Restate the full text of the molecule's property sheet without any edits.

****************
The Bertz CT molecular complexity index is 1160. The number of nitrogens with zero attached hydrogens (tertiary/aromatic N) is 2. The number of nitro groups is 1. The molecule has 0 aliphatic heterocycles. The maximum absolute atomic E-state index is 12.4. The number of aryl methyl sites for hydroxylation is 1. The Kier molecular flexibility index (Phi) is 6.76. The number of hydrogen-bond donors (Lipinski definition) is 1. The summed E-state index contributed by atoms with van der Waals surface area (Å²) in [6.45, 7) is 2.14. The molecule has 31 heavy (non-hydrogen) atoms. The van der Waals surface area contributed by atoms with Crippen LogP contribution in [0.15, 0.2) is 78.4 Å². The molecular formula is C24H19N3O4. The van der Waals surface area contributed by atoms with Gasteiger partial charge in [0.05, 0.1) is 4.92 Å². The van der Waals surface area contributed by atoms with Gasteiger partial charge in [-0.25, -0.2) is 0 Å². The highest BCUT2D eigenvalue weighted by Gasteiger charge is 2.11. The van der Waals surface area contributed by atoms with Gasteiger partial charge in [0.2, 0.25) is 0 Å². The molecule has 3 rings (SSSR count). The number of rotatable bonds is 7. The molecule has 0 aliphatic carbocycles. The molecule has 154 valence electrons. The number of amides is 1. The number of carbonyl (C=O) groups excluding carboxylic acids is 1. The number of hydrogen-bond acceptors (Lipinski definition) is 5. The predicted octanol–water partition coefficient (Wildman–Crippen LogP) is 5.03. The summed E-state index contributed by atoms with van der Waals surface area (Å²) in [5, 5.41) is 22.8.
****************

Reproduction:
The Bertz CT molecular complexity index is 1160. The number of nitrogens with zero attached hydrogens (tertiary/aromatic N) is 2. The number of nitro groups is 1. The molecule has 0 aliphatic heterocycles. The maximum absolute atomic E-state index is 12.4. The number of aryl methyl sites for hydroxylation is 1. The Kier molecular flexibility index (Phi) is 6.76. The number of hydrogen-bond donors (Lipinski definition) is 1. The summed E-state index contributed by atoms with van der Waals surface area (Å²) in [6.45, 7) is 2.14. The molecule has 31 heavy (non-hydrogen) atoms. The van der Waals surface area contributed by atoms with Crippen LogP contribution in [0.15, 0.2) is 78.4 Å². The molecular formula is C24H19N3O4. The van der Waals surface area contributed by atoms with Gasteiger partial charge in [0.05, 0.1) is 4.92 Å². The van der Waals surface area contributed by atoms with Gasteiger partial charge in [-0.25, -0.2) is 0 Å². The highest BCUT2D eigenvalue weighted by Gasteiger charge is 2.11. The van der Waals surface area contributed by atoms with Gasteiger partial charge in [0.2, 0.25) is 0 Å². The molecule has 3 rings (SSSR count). The number of rotatable bonds is 7. The molecule has 0 aliphatic carbocycles. The molecule has 154 valence electrons. The number of amides is 1. The number of carbonyl (C=O) groups excluding carboxylic acids is 1. The number of hydrogen-bond acceptors (Lipinski definition) is 5. The predicted octanol–water partition coefficient (Wildman–Crippen LogP) is 5.03. The summed E-state index contributed by atoms with van der Waals surface area (Å²) in [5, 5.41) is 22.8.